• What are the powers of copyright law enforcement authorities?
For effective implementation of Copyright Act, the response of enforcement authorities to cases of infringement needs to be swift. Under Section 64 of the Copyright Act, 1957, any police officer, not below the rank of a sub - inspector, may if he is satisfied that an offence in respect of copyright in any work has been, is being, or is likely to be committed, seize without warrant, all copies of the work, and all plates used for the purpose of making infringing copies of the work, wherever found and produce them before a magistrate as soon as practicable.
• Is it compulsory for a work to be published to receive copyright protection? Would I have to register my work with Copyright Office to get copyright protection?
Copyright applies to both published and unpublished works. Further, it is not necessary under the Indian Copyright Act to register with the Copyright Office to get copyright protection. Registration of the work is however a highly recommended because such registration is helpful in an infringement suit. As per the Copyright Act, the Register of copyrights (where the details of the work are entered on registration) is prima facie evidence of the particulars entered therein. The documents purporting to be copies of any entries therein, or extracts from the Register which are certified by the Registrar of copyrights and sealed with the seal of the Copyright Office, are admissible as evidence in all courts without proof or production of the original.
• What is the procedure for the registration of a work with the Copyright Office?
An application for registration of copyright should be filed using Form IV-Application for Registration of copyright, Statement of Particulars and Statement of Further Particulars. The application should be made in triplicate and accompanied by the prescribed fee. A copy of the application should also be sent to any other persons who have an interest in the copyright of the work. For instance, if a person who is not the author of the work makes the application, a copy of the application should be sent to the author. If the Registrar receives no objections to the application, he will, if satisfied with the correctness of the particulars, register the work and enter the particulars in the Register of Copyrights. In case the Registrar receives any objections or is not satisfied with the correctness, he can conduct such enquiry as he deems fit and thereafter enter such particulars, as he consider proper in the Register.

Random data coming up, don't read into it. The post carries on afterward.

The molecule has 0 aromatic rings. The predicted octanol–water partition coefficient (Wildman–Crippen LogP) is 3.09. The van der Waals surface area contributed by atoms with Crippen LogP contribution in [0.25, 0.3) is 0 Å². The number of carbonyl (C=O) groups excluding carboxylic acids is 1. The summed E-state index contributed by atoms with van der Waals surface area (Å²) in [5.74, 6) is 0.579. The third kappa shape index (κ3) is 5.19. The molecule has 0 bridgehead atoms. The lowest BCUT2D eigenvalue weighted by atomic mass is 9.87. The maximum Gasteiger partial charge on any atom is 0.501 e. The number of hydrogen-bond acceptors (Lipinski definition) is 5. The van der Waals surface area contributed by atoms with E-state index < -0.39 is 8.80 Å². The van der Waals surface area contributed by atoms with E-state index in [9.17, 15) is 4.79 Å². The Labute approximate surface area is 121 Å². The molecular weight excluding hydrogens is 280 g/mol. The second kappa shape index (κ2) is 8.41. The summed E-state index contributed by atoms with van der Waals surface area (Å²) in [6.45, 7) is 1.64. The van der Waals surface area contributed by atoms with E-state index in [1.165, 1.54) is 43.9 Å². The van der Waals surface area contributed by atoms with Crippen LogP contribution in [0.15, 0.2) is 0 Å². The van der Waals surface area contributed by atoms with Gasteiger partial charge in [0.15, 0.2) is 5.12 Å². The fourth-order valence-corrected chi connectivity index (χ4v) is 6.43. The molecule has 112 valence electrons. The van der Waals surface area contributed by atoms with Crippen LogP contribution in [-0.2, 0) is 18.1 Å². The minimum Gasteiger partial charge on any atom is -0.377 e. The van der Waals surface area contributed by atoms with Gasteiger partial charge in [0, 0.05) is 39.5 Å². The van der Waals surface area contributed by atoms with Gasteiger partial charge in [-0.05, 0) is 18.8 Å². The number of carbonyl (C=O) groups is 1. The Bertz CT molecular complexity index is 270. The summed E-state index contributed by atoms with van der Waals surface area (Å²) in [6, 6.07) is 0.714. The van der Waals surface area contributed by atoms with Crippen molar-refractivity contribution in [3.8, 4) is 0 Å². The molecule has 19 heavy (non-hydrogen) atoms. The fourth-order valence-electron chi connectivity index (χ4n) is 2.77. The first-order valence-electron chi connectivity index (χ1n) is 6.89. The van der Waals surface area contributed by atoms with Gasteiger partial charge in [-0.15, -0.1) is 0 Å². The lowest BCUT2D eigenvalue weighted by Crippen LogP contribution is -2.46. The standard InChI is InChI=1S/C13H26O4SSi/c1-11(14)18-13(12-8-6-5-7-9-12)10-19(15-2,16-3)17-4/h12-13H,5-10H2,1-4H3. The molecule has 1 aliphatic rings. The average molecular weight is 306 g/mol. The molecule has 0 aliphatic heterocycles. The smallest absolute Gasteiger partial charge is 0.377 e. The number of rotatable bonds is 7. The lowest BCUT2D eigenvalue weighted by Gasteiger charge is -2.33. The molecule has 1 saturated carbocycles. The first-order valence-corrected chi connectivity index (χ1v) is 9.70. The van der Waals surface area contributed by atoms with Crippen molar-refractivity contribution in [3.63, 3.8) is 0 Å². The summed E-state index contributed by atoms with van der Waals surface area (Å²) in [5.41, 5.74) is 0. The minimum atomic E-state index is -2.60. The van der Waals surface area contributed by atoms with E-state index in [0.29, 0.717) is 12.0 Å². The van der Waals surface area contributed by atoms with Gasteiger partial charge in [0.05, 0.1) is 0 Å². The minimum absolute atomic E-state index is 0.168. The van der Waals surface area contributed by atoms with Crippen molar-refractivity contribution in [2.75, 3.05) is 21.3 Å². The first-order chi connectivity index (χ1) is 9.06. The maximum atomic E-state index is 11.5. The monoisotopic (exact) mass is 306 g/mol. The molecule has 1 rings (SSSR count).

• What is a patent?
A patent for an invention is the grant of a property right to the inventor, issued by the Patent Office. The term of a new patent is 20 years from the date on which the application for the patent was filed in the India. A patent allows one to prohibit others from making, using, selling, offering for sale or importing the invention for a period of up to twenty years from the date of filing the application.
• What to Patent?
The various types of invention, which may be patented, include the following:
Processes Products from processes
• Why should I protect my invention?
Patents are useful in preventing your competitors from exploiting your invention.
You can force your competitors to design around your invention (if that is possible) which can cost them time and money.
It may put you in a stronger position with other companies who have Patents in which you are interested.
Customers are often impressed by 'Patented Technology' so patenting can have a positive role to play in your marketing strategy.
Patents are often a good 'keep off the grass' warning to other businesses. Many competitors are now more aware of Patents and the consequences of being found to be infringing a Patent.
• Where can I patent it?
The decision of where to patent is a commercial decision based upon the importance of the patented invention, the potential scope of protection provided by the Claims of the Patent, and the likely costs involved in securing and maintaining patent protection in any given country.
Patent protection is available in most countries so you have to decide where to file your applications.
In India, Patent application can be filed at the Patent office of Delhi or Kolkata or Mumbai.
• What is the value of your patent?
Research and development costs can be high, but the fruits of that work are inventions, which often can be protected by Patents. Therefore, by controlling the exploitation of these assets patents are themselves valuable assets.